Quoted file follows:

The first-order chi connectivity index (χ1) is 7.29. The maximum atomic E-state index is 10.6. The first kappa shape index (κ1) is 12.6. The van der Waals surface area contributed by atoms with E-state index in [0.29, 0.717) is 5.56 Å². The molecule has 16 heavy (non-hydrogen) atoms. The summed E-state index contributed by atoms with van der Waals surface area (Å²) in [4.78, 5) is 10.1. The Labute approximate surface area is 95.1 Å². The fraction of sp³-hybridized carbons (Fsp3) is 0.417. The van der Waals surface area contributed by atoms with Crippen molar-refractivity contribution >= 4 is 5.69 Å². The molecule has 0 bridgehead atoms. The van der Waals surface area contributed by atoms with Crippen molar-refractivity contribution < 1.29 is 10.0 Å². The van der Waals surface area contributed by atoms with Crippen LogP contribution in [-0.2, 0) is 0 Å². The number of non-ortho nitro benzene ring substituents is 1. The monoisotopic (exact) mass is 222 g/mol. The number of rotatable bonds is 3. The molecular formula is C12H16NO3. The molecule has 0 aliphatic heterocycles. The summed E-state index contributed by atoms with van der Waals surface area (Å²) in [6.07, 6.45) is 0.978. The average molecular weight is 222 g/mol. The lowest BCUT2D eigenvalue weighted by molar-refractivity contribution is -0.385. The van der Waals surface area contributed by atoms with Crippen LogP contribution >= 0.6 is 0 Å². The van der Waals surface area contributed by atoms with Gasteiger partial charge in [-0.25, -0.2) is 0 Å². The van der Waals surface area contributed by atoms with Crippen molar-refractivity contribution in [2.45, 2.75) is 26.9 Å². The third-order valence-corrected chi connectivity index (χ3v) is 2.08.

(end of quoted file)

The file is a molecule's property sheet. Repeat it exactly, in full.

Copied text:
The first-order chi connectivity index (χ1) is 7.29. The maximum atomic E-state index is 10.6. The first kappa shape index (κ1) is 12.6. The van der Waals surface area contributed by atoms with E-state index in [0.29, 0.717) is 5.56 Å². The molecule has 16 heavy (non-hydrogen) atoms. The summed E-state index contributed by atoms with van der Waals surface area (Å²) in [4.78, 5) is 10.1. The Labute approximate surface area is 95.1 Å². The fraction of sp³-hybridized carbons (Fsp3) is 0.417. The van der Waals surface area contributed by atoms with Crippen molar-refractivity contribution >= 4 is 5.69 Å². The molecule has 0 bridgehead atoms. The van der Waals surface area contributed by atoms with Crippen molar-refractivity contribution < 1.29 is 10.0 Å². The van der Waals surface area contributed by atoms with Crippen LogP contribution in [-0.2, 0) is 0 Å². The number of non-ortho nitro benzene ring substituents is 1. The monoisotopic (exact) mass is 222 g/mol. The number of rotatable bonds is 3. The molecular formula is C12H16NO3. The molecule has 0 aliphatic heterocycles. The summed E-state index contributed by atoms with van der Waals surface area (Å²) in [6.07, 6.45) is 0.978. The average molecular weight is 222 g/mol. The lowest BCUT2D eigenvalue weighted by molar-refractivity contribution is -0.385. The van der Waals surface area contributed by atoms with Crippen LogP contribution >= 0.6 is 0 Å². The van der Waals surface area contributed by atoms with Gasteiger partial charge in [-0.25, -0.2) is 0 Å². The van der Waals surface area contributed by atoms with Crippen molar-refractivity contribution in [2.45, 2.75) is 26.9 Å². The third-order valence-corrected chi connectivity index (χ3v) is 2.08.